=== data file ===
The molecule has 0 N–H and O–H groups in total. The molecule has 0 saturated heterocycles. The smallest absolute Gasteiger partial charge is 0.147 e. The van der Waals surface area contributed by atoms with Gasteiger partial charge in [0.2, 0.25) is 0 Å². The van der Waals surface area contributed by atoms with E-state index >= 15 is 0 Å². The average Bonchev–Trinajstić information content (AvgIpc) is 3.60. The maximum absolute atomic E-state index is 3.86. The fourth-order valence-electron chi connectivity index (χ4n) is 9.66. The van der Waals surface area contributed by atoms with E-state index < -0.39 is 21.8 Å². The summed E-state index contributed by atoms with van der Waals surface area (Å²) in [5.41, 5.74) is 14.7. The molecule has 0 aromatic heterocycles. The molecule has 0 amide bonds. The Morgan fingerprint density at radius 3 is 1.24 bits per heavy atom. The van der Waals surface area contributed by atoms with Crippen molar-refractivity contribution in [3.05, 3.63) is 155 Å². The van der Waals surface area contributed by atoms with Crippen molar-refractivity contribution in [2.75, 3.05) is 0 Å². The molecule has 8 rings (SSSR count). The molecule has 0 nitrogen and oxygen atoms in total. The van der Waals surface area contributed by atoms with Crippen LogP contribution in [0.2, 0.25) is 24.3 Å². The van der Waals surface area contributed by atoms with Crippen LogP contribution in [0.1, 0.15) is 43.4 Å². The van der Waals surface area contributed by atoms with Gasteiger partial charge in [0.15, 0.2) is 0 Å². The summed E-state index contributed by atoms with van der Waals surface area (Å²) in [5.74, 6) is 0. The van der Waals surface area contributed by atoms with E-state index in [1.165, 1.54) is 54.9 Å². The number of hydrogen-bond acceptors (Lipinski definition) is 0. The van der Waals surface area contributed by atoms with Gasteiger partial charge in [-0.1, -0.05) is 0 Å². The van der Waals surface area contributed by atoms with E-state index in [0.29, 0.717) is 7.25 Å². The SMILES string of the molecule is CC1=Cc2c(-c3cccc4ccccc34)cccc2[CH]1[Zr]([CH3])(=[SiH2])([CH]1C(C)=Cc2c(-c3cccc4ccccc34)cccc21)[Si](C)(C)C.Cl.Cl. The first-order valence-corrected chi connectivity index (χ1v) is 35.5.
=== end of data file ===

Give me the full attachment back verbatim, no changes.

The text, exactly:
The molecule has 0 N–H and O–H groups in total. The molecule has 0 saturated heterocycles. The smallest absolute Gasteiger partial charge is 0.147 e. The van der Waals surface area contributed by atoms with Gasteiger partial charge in [0.2, 0.25) is 0 Å². The van der Waals surface area contributed by atoms with E-state index >= 15 is 0 Å². The average Bonchev–Trinajstić information content (AvgIpc) is 3.60. The maximum absolute atomic E-state index is 3.86. The fourth-order valence-electron chi connectivity index (χ4n) is 9.66. The van der Waals surface area contributed by atoms with E-state index < -0.39 is 21.8 Å². The summed E-state index contributed by atoms with van der Waals surface area (Å²) in [5.41, 5.74) is 14.7. The molecule has 0 aromatic heterocycles. The molecule has 0 amide bonds. The Morgan fingerprint density at radius 3 is 1.24 bits per heavy atom. The van der Waals surface area contributed by atoms with Crippen molar-refractivity contribution in [3.05, 3.63) is 155 Å². The van der Waals surface area contributed by atoms with Crippen molar-refractivity contribution in [2.75, 3.05) is 0 Å². The molecule has 8 rings (SSSR count). The molecule has 0 nitrogen and oxygen atoms in total. The van der Waals surface area contributed by atoms with Crippen LogP contribution in [0.2, 0.25) is 24.3 Å². The van der Waals surface area contributed by atoms with Crippen LogP contribution in [0.1, 0.15) is 43.4 Å². The van der Waals surface area contributed by atoms with Gasteiger partial charge in [0.15, 0.2) is 0 Å². The summed E-state index contributed by atoms with van der Waals surface area (Å²) in [5.74, 6) is 0. The van der Waals surface area contributed by atoms with E-state index in [1.165, 1.54) is 54.9 Å². The number of hydrogen-bond acceptors (Lipinski definition) is 0. The van der Waals surface area contributed by atoms with Gasteiger partial charge in [-0.1, -0.05) is 0 Å². The van der Waals surface area contributed by atoms with E-state index in [0.29, 0.717) is 7.25 Å². The SMILES string of the molecule is CC1=Cc2c(-c3cccc4ccccc34)cccc2[CH]1[Zr]([CH3])(=[SiH2])([CH]1C(C)=Cc2c(-c3cccc4ccccc34)cccc21)[Si](C)(C)C.Cl.Cl. The first-order valence-corrected chi connectivity index (χ1v) is 35.5.